The Succession star Brian Cox has warned the Edinburgh fringe risks “cutting off the lifeblood” of young talent at the festival if action is not taken to lower soaring accommodation costs for performers.
The 76-year-old actor, who plays Logan Roy in the hit HBO show, said the festival, which starts on 5 August, is the only one like it in the world – and it is a “conduit for young talent”.
But, he said, making the festival unaffordable for young performers will damage the annual arts festival. He accused property owners of “cutting off your nose to spite your face”.
“It’s in the festival’s interest to gather the people who do rent properties and say, ‘look, what are we going to do? How are we going to make this equitable?’” Cox, who grew up in Dundee and first attended the festival aged 17, told the Guardian.
“There will always be that extremis in Edinburgh, people living in cupboards, that’s a kind of tradition in a way. But at the same time it shouldn’t be exploitative.”
He added: “If you see a situation where less and less kids can afford to go up there, then that is damaging. Because it’s the youth that have always supplied the energy for the festival.
“It’s giving the opportunity to young people – performers, actors, musicians, comics in particular, and we’re cutting off the lifeblood if we squeeze it too much. We’ve got to be careful about it.”
His comments came after an open letter signed by more than 1,600 people, including the comedians Joe Lycett and Jo Caulfield, criticised the fringe for axing its ticketing app, for insufficient transparency and a failure to assist with a rise in accommodation costs and cuts to train services.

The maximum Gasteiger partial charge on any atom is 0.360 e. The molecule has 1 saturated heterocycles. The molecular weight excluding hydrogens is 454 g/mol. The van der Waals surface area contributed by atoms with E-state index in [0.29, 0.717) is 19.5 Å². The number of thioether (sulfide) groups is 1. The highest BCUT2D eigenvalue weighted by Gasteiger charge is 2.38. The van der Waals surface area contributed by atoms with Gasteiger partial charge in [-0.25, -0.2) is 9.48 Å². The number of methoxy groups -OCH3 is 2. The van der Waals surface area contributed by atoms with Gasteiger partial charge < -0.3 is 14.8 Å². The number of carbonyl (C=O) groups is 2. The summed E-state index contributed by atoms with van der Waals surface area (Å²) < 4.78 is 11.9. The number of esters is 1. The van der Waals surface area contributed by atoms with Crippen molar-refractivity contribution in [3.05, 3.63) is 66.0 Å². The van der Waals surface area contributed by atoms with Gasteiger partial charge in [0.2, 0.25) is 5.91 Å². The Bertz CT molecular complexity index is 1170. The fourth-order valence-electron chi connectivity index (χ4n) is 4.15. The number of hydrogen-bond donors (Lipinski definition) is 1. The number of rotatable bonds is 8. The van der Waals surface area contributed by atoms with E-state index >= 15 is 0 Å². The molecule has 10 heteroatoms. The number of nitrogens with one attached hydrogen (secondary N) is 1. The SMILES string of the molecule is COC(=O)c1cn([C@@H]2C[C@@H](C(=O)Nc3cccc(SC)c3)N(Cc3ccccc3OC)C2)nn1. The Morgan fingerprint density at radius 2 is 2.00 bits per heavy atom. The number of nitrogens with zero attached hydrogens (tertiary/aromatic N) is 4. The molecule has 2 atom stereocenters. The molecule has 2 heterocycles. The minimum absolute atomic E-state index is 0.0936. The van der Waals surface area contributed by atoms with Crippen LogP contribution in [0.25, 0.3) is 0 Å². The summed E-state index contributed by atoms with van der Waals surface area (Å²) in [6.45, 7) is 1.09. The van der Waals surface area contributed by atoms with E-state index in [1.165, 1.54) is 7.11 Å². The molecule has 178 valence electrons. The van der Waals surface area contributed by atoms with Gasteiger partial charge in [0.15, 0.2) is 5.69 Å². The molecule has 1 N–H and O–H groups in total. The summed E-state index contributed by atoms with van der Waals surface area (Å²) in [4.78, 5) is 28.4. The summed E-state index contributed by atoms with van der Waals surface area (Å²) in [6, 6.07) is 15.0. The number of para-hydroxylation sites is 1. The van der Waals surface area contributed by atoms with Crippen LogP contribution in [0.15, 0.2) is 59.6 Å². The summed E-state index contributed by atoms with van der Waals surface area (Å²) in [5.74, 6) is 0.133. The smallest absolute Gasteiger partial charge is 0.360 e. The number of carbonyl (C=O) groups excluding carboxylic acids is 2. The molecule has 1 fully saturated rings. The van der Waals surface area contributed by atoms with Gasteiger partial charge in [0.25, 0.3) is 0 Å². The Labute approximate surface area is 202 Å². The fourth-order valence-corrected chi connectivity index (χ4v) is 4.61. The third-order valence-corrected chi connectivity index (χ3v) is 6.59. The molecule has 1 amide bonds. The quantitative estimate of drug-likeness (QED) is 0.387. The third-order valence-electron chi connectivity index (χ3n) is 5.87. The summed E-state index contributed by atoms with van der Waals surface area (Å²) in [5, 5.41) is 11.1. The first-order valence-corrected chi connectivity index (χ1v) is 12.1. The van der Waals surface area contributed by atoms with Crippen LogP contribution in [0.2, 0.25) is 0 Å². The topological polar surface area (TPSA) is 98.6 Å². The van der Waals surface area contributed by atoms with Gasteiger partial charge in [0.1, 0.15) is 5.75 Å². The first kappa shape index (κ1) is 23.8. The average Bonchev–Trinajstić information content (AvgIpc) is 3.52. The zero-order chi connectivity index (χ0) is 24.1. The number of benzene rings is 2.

Some comedians said they would not be attending the fringe, which celebrates its 75th anniversary this year, because the event had become too expensive.
Cox, who has attended the festival as an actor, director and theatregoer, will this year be taking part in the capacity of producer of the play She/Her by his wife, Nicole Ansari-Cox.
He said he was moved to speak out after reading the stories of those who had been prevented from attending.
“We have to be sensible about it and maintain the impetus and how the festival works as a conduit for talent, particularly young talent. If they get squeezed, we’re going to lose something very vital. What is essential is the essence of the festival.”
A spokesperson for Edinburgh fringe declined to respond directly to his comments, referring to its previous comments after the open letter. Responding to criticism over accommodation, Shona McCarthy, the Edinburgh festival fringe society’s CEO, said in a statement: “This year we have secured 1,200 rooms for £280 or less a week.
“I know this isn’t enough. Increased short-term accommodation costs have increased exponentially across the UK, and Edinburgh is no different. It is incredibly expensive and I do know how much of a barrier this is to participation at the fringe.”
Cox, who is currently filming season four of Succession, said he was delighted by the show’s 25 Emmy nominations, including his own for outstanding lead actor in a drama series. He said the show “couldn’t have come at a better time” for him and described it as “a gift”.
Cox, who lives in the US, compared what is happening in the Conservative party in the UK to Republicanism in the US, and said “the welfare state is broken”.
He said: “I’m very suspicious of those people who are making decisions on our behalf who have not known the extremis of what it’s like. I’ve been visiting food banks, all of these things that have come about in the last 10 years or so, which didn’t exist before and we now take them for granted and we shouldn’t. Our welfare state is broken. It has been broken for some time.
“Now that we’re getting rid of the liar, and the Tory party has become more and more ridiculous. Conservatism has gone in a way like the Republican party has gone in this country.”